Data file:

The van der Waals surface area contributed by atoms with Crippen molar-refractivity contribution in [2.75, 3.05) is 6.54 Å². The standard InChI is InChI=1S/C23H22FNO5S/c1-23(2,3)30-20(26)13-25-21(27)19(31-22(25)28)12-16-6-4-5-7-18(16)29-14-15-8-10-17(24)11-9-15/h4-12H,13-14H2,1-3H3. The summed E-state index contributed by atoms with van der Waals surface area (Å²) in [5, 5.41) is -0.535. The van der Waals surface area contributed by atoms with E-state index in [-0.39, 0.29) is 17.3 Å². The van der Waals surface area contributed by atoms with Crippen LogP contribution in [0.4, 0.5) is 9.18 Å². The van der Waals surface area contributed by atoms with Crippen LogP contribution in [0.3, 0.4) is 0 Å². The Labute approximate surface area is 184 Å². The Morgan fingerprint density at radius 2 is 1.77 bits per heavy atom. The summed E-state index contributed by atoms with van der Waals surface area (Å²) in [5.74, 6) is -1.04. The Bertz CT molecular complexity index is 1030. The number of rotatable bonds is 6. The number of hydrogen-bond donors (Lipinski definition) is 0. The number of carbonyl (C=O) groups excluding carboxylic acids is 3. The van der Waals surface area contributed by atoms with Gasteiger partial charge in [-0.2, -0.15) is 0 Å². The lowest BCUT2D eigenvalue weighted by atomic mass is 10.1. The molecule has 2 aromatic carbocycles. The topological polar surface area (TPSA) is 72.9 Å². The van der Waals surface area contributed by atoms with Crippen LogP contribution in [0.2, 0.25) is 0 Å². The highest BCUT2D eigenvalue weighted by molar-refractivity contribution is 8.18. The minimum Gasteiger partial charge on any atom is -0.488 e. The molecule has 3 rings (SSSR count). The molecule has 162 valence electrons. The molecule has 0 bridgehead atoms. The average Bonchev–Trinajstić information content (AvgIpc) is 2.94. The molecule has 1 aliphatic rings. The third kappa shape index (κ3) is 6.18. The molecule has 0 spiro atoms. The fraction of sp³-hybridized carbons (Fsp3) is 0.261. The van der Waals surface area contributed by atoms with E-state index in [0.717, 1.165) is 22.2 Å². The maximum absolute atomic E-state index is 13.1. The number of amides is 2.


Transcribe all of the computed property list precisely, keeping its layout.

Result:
The van der Waals surface area contributed by atoms with Crippen molar-refractivity contribution in [2.75, 3.05) is 6.54 Å². The standard InChI is InChI=1S/C23H22FNO5S/c1-23(2,3)30-20(26)13-25-21(27)19(31-22(25)28)12-16-6-4-5-7-18(16)29-14-15-8-10-17(24)11-9-15/h4-12H,13-14H2,1-3H3. The summed E-state index contributed by atoms with van der Waals surface area (Å²) in [5, 5.41) is -0.535. The van der Waals surface area contributed by atoms with E-state index in [-0.39, 0.29) is 17.3 Å². The van der Waals surface area contributed by atoms with Crippen LogP contribution in [0.4, 0.5) is 9.18 Å². The van der Waals surface area contributed by atoms with Crippen LogP contribution in [0.3, 0.4) is 0 Å². The Labute approximate surface area is 184 Å². The Morgan fingerprint density at radius 2 is 1.77 bits per heavy atom. The summed E-state index contributed by atoms with van der Waals surface area (Å²) in [5.74, 6) is -1.04. The Bertz CT molecular complexity index is 1030. The number of rotatable bonds is 6. The number of hydrogen-bond donors (Lipinski definition) is 0. The number of carbonyl (C=O) groups excluding carboxylic acids is 3. The van der Waals surface area contributed by atoms with Gasteiger partial charge in [-0.2, -0.15) is 0 Å². The lowest BCUT2D eigenvalue weighted by atomic mass is 10.1. The molecule has 2 aromatic carbocycles. The topological polar surface area (TPSA) is 72.9 Å². The van der Waals surface area contributed by atoms with Crippen LogP contribution in [0.2, 0.25) is 0 Å². The highest BCUT2D eigenvalue weighted by molar-refractivity contribution is 8.18. The minimum Gasteiger partial charge on any atom is -0.488 e. The molecule has 3 rings (SSSR count). The molecule has 162 valence electrons. The molecule has 0 bridgehead atoms. The average Bonchev–Trinajstić information content (AvgIpc) is 2.94. The molecule has 1 aliphatic rings. The third kappa shape index (κ3) is 6.18. The molecule has 0 spiro atoms. The fraction of sp³-hybridized carbons (Fsp3) is 0.261. The van der Waals surface area contributed by atoms with E-state index in [0.717, 1.165) is 22.2 Å². The maximum absolute atomic E-state index is 13.1. The number of amides is 2.